Introduction: John O' Groats to Lands End Bike Ride
This summer, myself and two friends cycled from John O' Groats (the most northerly point of the UK) to Lands End (the most southerly point).
This is a guide on how to plan the trip, complete the trip and earn a great deal of money for charity.
We raised a collective £4500!
I'm entering the Epilog Challenge, so if you like this please vote for me!
On to the next step!
Step 1: Plan!
This is a massive part of the bike ride, if you don't plan your route well you'll find yourself riding on broken tarmac and getting cut up beyond belief by busy commuters! There are some roads you cannot avoid without going miles out of the way, but there is a great deal of roads that can be changed.
The route we chose, as not by any means the shortest. There were certain places/things/people we wanted to see on the way. Our trip ended up at 1004 miles, but you can do it i around 900 miles if you wanted.
We decided to complete the ride in 12 days, roughly 80 miles a day. This isn't by any means a massive distance per day, but when you're doing it day in day out, sleeping in a tent, and cooking all your meals; it's certainly enough!
I started my planning with an A2 map of the UK, i drew a line down the middle of what looked like the best route, divided it into 12 different point, and then found campsites near each of those points. I then went onto google maps and found each individual route, making use of street view to see what the road conditions were like when it seemed we would be on that road for a long time.
I've linked up the route cards we made and used, to give you an idea of what you can do. They are fairly simple, but they got us there!
- day 2 - to Fort Augustus.pdf
- day 11 - to St Issey.pdf
- day 1 - to Dornoch.pdf
- day 6 - to Lancaster.pdf
- day 8 - to Hereford.pdf
- day 9 - to Sidcot, Winscombe.pdf
- day 3 - to Tyndrum.pdf
- day 7 - to Whitchurch.pdf
- day 5 - to Kirkpatrick Fleming.pdf
- day 12 - to Lands End.pdf
- day 10 - to East Worlington, Crediton.pdf
- day 4 - to Lanark.pdf
Step 2: Get Sponsored!
If you're gonna attempt this feat, it might as well be for the good of the needy. If you do want to be sponsored, here's what I did.
- Setup a Just Giving account.
Just Giving is a website where people can donate money to you, it makes a useful way to get sponsored by people you don't see that often.
-Setup a blog.
A blog is a great way to for people to keep track of your progress.
There are thousands of different blog sites out there, I used Posterous. On Posterous, you can update your blog just by emailing the website. This was great when out on the road, I did it all on my smartphone.
Here is a link to our blog that we updated throughout the ride.
- Ask around!
I was surprised at the willingness for people to sponsor me, go round your college/workplace with your sponsorship form.
Try local business's too! maybe entice them by mentioning that they sponsored you in the local paper?
It never hurts to ask!
Step 3: Bike and Luggage
To keep costs down we decided that we would camp. So the next problem was, what do we take? It was a case of ultralight camping. So here is a list of the things we took:
3 man tent - split between the three of us
Sleeping bag - the smallest one i could find
Roll mat - I used an ordinary foam one, but my friend used one of those fancy new inflating ones which looked quite cool
2 pairs cycling tops - wash one, wear one
2 pairs cycling shorts
2 pairs of socks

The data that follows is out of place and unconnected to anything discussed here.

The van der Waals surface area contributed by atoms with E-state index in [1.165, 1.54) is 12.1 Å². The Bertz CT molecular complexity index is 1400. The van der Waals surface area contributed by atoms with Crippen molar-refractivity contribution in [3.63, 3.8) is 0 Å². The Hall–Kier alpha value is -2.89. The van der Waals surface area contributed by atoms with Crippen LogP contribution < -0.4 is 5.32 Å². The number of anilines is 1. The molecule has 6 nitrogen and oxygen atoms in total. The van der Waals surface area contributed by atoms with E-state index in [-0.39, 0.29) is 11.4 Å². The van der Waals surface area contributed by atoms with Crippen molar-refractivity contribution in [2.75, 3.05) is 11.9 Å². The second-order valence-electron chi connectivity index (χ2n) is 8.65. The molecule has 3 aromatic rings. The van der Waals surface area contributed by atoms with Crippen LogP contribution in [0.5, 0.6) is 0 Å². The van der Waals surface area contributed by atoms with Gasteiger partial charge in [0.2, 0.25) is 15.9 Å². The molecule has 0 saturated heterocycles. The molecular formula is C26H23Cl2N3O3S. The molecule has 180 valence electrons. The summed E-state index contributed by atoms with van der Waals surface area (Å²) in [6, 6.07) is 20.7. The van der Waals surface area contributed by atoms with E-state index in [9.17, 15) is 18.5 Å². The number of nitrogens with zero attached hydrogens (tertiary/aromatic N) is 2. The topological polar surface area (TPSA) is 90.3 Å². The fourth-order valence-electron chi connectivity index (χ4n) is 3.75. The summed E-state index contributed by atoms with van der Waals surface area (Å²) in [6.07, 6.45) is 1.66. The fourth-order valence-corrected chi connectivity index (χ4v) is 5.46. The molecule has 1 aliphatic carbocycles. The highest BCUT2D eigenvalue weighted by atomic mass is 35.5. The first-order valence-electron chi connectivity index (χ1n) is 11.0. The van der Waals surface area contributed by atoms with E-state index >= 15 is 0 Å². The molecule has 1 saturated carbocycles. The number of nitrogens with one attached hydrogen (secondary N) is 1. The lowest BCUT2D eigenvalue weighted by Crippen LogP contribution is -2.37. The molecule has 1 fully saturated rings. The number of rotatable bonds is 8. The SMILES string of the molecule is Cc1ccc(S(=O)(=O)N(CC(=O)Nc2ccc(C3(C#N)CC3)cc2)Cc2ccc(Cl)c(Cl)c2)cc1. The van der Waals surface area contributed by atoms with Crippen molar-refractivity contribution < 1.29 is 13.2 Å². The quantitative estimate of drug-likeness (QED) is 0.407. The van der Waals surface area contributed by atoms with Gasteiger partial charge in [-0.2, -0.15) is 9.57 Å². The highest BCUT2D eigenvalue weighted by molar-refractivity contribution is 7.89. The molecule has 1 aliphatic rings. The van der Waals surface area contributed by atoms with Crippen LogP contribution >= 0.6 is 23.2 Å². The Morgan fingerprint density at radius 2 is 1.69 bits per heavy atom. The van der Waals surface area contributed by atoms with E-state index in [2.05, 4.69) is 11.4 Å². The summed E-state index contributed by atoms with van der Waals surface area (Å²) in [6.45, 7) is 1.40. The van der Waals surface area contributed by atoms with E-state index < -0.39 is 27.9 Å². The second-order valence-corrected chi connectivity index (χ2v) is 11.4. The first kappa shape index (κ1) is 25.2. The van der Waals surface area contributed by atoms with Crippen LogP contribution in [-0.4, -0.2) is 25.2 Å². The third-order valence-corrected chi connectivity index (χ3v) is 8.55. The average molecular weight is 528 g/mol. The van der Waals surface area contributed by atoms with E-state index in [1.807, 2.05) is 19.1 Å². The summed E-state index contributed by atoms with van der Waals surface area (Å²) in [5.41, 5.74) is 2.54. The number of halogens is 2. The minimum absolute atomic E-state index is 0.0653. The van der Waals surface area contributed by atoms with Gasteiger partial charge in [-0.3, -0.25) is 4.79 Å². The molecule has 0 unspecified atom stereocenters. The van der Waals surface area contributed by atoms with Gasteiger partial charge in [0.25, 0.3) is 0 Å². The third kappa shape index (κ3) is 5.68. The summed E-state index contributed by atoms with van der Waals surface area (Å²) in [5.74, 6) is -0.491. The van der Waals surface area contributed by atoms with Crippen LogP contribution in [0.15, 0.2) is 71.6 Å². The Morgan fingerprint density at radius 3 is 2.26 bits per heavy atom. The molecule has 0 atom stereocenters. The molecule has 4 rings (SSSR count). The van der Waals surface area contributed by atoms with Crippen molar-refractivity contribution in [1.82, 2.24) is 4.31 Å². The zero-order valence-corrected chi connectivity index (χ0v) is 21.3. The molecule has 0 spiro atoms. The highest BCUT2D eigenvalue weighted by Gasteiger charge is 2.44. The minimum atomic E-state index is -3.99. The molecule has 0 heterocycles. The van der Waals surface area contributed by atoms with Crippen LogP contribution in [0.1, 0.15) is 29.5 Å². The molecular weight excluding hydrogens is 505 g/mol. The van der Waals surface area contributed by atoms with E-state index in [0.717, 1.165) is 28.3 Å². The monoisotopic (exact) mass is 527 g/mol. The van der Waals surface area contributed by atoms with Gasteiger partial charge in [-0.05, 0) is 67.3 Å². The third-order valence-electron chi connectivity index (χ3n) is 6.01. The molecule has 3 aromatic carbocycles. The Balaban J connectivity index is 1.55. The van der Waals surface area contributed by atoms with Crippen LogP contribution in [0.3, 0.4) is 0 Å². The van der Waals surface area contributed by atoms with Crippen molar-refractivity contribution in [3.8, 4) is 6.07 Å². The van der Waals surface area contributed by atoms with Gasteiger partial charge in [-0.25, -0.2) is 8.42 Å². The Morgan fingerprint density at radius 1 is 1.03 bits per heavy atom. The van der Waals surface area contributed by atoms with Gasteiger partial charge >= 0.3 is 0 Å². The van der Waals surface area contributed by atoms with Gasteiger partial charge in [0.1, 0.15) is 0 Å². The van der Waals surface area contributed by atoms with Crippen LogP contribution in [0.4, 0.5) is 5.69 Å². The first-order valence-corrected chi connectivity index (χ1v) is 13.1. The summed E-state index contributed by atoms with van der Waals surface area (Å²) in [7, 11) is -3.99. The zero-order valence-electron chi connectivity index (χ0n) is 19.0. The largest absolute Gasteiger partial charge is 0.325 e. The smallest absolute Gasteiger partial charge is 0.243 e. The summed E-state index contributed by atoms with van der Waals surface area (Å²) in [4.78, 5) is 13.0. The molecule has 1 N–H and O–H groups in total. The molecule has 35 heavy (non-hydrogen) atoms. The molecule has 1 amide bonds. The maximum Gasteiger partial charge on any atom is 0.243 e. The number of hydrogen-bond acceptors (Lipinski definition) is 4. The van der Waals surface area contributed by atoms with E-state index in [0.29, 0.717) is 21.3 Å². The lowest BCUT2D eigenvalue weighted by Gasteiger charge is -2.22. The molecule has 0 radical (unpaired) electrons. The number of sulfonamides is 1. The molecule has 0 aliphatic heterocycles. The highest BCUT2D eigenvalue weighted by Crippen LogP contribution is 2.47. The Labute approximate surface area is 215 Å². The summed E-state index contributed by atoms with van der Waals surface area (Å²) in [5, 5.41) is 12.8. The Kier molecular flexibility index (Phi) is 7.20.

2 pairs underwear
Long fingered gloves (for scotland)
Half fingered gloves
Thermal leg tights things
Insect Repellant (Midges in scotland are terrible)
Flip flops - no room for real shoes :(
2 Spare inner tubes - you can pick up more on the way
Puncture repair patches
3 water bottles - two on bike, one in front bag
Front and back lights (can be used at campsite too)
Wow, that's a lot of stuff to put on my poor bike.
I used a rear pannier rack, with panniers. I used a net bungee to strap the sleeping bag and sleeping mat to the panniers. Put them both in waterproof bags/bin liners.
WATERPROOF EVERYTHING, turning up at a campsite with soggy clothes, and wet spares is not a nice sensation, TRUST ME!
Its also really good idea to waterproof everything overnight in the tent as everything tends to get a bit damp then too.
I would suggest investing in some dry bags, I wish i did!
Bike maintenance was done mainly by ourselves, we all new how to repair punctures and stuff. We did have a case were one of my friends rear wheel spokes broke, but luckily it lasted to the nearest bike shop!
Nutrition is REALLY important, we were eating well over 6000 calories per day! After all, we where cycling roughly 8 hours a day.
6000calories x 12 days / 1000 miles makes about 72 calories a mile - that's about half a banana every mile!
Keeping hydrated is even more important. You need to be constantly drinking throughout the day. Fill up your bottles whenever possible.
One last note: Saddle Sore!
There is no point avoiding the subject - sooner or later it'll hit you. Constant movement of your legs creates rubbing, and once the rubbing starts it will only get worse. The best way to combat it, is to never let it rub. I used vaseline during the day, plaster it on. And in the evenings once i'd showered I used E45 cream. This seemed to work pretty well.
Step 4: DO IT!
Once you've got all the preparation out the way just go out there and start. You'll create a lot of great memories and the feeling of achievement once you've finished is unbelievable! Don't underestimate it, it's hard work.. but put in the training and you'll do it!
I hope i've inspired you to embark on this challenge, and if you don't live in the UK, then cycle somewhere else!
I'm happy to answer any questions on the ride, so ask away!
I'm entering this instructable into the Epilog Challenge, so if you liked it please, please, please VOTE!
Many thanks, Mat